Differences between countries

“The difference between France and the Netherlands is that ProRail, unlike RFF, has the power to operate independently, but at the same time an involved government has financed infrastructure and has played an active role in the management of the rail transport. The bill payer calls the shots, and so our government has given input, not only for new construction but also for the preservation of the existing network. In France, the debts of SNCF and RFF rose, and the government allowed it to happen.”

“In the case of France, it is good that they reversed the separation between RFF and SNCF, so that these businesses could find a balance once more. SNCF and RFF were too fragmented and there were insufficient government involvement and funds. A lot of money was spent on high-speed lines and prestige projects and France’s main railway network suffered as a result.”

Independent company

“We can be happy in the Netherlands that our NS is an independent business, which earns enough money to support itself. NS is a real company with a conclusive profit and loss account,” says Swier. “It receives a government subsidy to keep unprofitable lines open, but this is really peanuts. NS is an independent company that can make its own choices. That’s because it’s not hindered by the high costs of rail infrastructure.”

The infrastructure costs are difficult to earn back, explains the rail expert. “It would only be possible if train tickets were twenty to thirty per cent more expensive, but the Dutch government doesn’t want that.” For the infrastructure to pay for itself, asserts Swier, capacities and usage must be increased to frequencies that we are used to on the metro. “On metro lines, 24 to 30 trains can ride per hour, while on the regular Dutch railway there are around 12 to 16 trains per hour.”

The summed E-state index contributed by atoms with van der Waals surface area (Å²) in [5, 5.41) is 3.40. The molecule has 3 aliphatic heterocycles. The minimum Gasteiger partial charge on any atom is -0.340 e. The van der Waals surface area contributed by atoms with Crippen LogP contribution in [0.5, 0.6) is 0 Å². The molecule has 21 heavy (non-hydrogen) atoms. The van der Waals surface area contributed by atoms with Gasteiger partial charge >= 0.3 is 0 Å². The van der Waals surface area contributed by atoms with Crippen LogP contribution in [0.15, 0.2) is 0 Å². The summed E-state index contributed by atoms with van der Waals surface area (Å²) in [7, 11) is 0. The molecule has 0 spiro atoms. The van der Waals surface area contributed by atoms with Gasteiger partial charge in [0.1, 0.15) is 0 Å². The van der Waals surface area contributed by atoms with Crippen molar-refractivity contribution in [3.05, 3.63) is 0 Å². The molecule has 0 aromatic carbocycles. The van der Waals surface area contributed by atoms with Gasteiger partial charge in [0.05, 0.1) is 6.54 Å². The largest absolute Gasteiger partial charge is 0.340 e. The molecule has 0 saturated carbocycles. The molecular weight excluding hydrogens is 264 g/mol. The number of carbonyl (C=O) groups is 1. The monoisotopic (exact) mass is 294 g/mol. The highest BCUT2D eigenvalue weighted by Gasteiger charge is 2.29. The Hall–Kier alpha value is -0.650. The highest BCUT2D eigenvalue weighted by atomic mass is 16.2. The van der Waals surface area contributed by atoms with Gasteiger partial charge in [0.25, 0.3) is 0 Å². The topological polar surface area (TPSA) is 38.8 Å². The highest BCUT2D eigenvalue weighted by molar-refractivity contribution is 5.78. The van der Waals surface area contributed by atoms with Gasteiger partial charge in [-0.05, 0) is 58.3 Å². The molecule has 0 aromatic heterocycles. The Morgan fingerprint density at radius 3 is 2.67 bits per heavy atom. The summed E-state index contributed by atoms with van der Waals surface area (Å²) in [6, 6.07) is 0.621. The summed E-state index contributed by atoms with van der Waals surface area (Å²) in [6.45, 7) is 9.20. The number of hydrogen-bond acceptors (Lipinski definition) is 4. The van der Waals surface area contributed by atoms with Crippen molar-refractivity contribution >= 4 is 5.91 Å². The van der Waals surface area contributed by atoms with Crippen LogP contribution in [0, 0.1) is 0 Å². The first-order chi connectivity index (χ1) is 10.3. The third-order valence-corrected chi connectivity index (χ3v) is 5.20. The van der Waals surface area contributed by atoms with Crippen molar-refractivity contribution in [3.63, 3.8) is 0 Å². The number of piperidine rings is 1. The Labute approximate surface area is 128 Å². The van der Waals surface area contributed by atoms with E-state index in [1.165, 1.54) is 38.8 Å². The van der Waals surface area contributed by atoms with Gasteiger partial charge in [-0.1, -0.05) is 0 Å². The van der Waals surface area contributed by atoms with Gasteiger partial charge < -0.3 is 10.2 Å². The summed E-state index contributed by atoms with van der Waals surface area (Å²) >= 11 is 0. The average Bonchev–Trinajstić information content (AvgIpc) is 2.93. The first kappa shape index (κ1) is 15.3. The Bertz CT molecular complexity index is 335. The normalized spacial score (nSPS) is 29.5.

“If we would like more trains to run we need to decompress, i.e. separate lines from each other. That would mean that people having to change trains more often,” he says. “If we want to raise capacity, then we need to make choices, as there are limits to how much you can reduce the number of defects and the recovery times.”

Comparison with Japan

Here, the Netherlands can take its lead from Japan, believes Swier. “You must think about independent lines that operate independently. In Japan, the train personnel are coupled to the train from the beginning to the end point. That is one of the reasons why Japan also performs well when there are disruptions. Furthermore, Japan’s platform bosses are able to guide the trains when there are disruptions, so rail workers can get the train service running back on time more quickly.”

“In the Netherlands, there is a schedule for the driver, a schedule for the train and a schedule for the conductor. If there is a big disruption, our system is vulnerable because of these different schedules, and that is where problems emerge. Look at the performances on the regional lines. There, as a train and the train personnel form a single unit from the beginning to endpoints, disruptions have less impact.”

“While our country does have one of the best-performing rail transport systems in Europe, it can get even better if the network and the transport system is made less complex.”

Author: Marieke van Gompel

Marieke van Gompel is editor-in-chief of, and, online magazines for railway professionals.

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‘The Netherlands can perform as well as Japan by simplifying its rail network’ |